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Quick Change from Truss to Girder

by Manjuela Louis, P.E. | Mar 01, 2010
Extra effort and teamwork replaced the aging Desoto Bridge in surprisingly short order

Located 75 MILES northwest of Minnesota’s capital, the Desoto Bridge in St. Cloud, Minn. for more than 50 years carried Highway 23 over the Mississippi River. The in-place truss bridge was built in 1957 and was named after Hernando Desoto, the first European to take credit for seeing the Mississippi River in 1541.

Following the I-35W bridge collapse in August 2007, one of the FHWA directives was to inspect all under-deck truss bridges. The Desoto Bridge was closed to traffic in March 2008 when minor distortion was found on a few of its gusset plates. Further analysis showed that the gusset plates had adequate strength but free edge stiffening would be required to remedy the minor distortions. The bridge was scheduled for replacement in 2010, but with these findings the district and the city decided to leave the bridge closed while accelerating design and construction so that a new bridge could be opened to traffic by November 2009. That required completing the preliminary and final design in a very short time—what typically would require 12 to 18 months had to be accomplished in less than two months.

Bridge Overview

Several options for spanning the river were considered, including prestressed concrete beams, post-tensioned concrete box girders, and continuous steel girders. In order to limit the number of piers in the river, which was a key issue in obtaining permitting, a continuous steel girder bridge was selected. An additional consideration for the selection was the Minnesota Department of Transportation (MnDOT) Bridge Office’s experience with steel plate girder bridges of this length. Using this in-house expertise was helpful in limiting the time required to create construction documents.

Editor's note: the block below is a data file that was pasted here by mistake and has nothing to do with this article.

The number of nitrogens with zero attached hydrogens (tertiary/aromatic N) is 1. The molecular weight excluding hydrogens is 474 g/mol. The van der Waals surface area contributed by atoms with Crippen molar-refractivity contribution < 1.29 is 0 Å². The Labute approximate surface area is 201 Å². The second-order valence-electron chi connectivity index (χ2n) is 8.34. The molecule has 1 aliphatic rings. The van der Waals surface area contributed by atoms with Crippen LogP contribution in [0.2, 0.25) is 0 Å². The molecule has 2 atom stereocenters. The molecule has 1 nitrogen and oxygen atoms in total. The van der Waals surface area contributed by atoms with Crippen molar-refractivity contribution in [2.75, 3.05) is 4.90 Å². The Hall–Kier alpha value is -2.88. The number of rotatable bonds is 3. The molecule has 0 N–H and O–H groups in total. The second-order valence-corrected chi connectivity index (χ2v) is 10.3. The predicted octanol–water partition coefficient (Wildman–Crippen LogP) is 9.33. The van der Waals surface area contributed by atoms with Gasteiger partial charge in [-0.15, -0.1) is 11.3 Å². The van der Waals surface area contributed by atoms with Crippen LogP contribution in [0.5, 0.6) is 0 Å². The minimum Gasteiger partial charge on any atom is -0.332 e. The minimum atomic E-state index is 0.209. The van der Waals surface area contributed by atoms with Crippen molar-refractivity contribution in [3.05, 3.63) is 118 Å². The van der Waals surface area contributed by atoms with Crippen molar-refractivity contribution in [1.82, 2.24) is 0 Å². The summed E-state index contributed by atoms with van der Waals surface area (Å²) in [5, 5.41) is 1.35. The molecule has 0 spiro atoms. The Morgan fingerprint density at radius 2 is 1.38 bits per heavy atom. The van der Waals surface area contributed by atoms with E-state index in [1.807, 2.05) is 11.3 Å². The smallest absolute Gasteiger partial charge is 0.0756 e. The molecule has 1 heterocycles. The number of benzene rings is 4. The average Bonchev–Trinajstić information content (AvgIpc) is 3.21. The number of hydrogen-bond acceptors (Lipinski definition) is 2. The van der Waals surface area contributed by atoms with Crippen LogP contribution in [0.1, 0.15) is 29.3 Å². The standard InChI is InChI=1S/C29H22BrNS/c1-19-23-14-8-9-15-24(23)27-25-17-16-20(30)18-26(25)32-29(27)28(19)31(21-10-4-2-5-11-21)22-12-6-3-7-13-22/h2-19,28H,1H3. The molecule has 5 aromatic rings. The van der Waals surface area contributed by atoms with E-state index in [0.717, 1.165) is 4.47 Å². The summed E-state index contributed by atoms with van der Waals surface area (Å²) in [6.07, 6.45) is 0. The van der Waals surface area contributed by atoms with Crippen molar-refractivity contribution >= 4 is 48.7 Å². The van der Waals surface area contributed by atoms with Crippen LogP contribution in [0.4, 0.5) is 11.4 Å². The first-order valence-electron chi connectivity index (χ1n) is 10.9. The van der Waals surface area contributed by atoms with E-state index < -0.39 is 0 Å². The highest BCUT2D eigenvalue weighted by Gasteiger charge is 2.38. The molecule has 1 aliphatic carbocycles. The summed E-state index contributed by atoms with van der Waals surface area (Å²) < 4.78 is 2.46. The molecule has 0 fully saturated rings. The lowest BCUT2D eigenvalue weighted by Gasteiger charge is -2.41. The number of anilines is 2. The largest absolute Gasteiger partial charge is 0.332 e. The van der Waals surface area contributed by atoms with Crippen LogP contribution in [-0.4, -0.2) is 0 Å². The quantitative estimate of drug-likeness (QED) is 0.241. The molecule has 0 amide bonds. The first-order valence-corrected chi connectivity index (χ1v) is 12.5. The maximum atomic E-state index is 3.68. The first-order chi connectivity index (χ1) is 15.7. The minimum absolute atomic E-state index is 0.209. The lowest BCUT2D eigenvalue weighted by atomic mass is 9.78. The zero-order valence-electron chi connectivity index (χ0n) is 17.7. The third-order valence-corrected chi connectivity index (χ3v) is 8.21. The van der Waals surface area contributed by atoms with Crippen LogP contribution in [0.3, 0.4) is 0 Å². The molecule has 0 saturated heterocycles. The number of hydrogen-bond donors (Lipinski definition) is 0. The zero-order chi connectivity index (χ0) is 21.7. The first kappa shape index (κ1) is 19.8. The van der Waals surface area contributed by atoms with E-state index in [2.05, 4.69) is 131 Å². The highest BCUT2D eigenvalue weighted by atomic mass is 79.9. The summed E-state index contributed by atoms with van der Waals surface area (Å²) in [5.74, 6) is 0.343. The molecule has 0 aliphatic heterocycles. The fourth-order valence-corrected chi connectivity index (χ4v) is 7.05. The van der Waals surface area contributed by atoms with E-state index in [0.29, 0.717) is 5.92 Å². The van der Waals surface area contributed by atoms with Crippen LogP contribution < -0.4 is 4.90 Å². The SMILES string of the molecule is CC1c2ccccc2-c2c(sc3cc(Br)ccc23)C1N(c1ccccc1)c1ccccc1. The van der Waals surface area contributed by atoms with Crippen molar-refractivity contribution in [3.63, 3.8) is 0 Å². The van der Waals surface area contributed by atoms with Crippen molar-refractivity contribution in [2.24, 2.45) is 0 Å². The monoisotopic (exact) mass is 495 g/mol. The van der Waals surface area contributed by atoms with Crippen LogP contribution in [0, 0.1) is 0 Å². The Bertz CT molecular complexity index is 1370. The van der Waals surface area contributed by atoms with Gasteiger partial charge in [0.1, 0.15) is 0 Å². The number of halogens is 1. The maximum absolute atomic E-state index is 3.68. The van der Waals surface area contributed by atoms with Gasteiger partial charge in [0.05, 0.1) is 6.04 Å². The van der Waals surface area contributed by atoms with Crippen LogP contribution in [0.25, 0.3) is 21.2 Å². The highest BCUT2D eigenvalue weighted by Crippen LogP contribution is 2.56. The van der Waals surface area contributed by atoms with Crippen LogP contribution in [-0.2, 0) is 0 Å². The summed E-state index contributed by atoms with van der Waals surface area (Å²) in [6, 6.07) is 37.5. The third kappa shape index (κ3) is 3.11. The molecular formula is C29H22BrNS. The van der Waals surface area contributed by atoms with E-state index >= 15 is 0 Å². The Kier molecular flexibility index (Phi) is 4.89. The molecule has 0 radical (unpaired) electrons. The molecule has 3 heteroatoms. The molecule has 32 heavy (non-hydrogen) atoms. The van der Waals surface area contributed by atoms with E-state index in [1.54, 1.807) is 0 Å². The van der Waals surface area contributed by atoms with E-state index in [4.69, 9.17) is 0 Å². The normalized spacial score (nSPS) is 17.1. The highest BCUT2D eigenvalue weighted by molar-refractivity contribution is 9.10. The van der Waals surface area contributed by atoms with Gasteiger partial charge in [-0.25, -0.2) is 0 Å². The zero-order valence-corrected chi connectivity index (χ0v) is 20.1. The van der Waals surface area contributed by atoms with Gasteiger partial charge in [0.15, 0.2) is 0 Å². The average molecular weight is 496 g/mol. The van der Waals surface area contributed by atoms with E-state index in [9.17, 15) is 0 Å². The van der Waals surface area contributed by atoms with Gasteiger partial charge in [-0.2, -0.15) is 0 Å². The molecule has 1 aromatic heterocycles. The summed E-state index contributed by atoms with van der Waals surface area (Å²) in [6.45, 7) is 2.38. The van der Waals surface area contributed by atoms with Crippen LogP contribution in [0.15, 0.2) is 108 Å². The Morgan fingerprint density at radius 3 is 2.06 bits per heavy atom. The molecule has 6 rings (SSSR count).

The new bridge  spans the  Mississippi River  with  three  continuous steel spans of approximately 222 ft, 345 ft, and 222 ft. For the river spans, the haunched plate girder web depth varies from 104 in. at mid-span to 168 in. over the supports. An additional 92-ft span crosses Riverside Drive on the north side of the river and uses 36-in. rolled beams.

Construction Contracts

The bridge was let in two contracts.  To ensure  timely fabrication and delivery of the girders, an early steel contract  was let on June  6, 2008, which  provided  additional  time  for  steel  procurement  and fabrication.  Upon award of the contract, the successful fabricator was to purchase the material, fabricate, and deliver the steel girders for the bridge to the project site by the date specified in the construction documents.

As completion  of the project  was tied to the on-time  delivery of steel, a monetary deduction  of $20,000 per calendar day was included  in the  contract  for any material  that  did not  meet  the delivery  schedule.  The steel contract  plans  were sent  to  NSBA for distribution to interested  fabricators.  The steel contract  was awarded to Chicago-based  Industrial Steel Construction, Inc.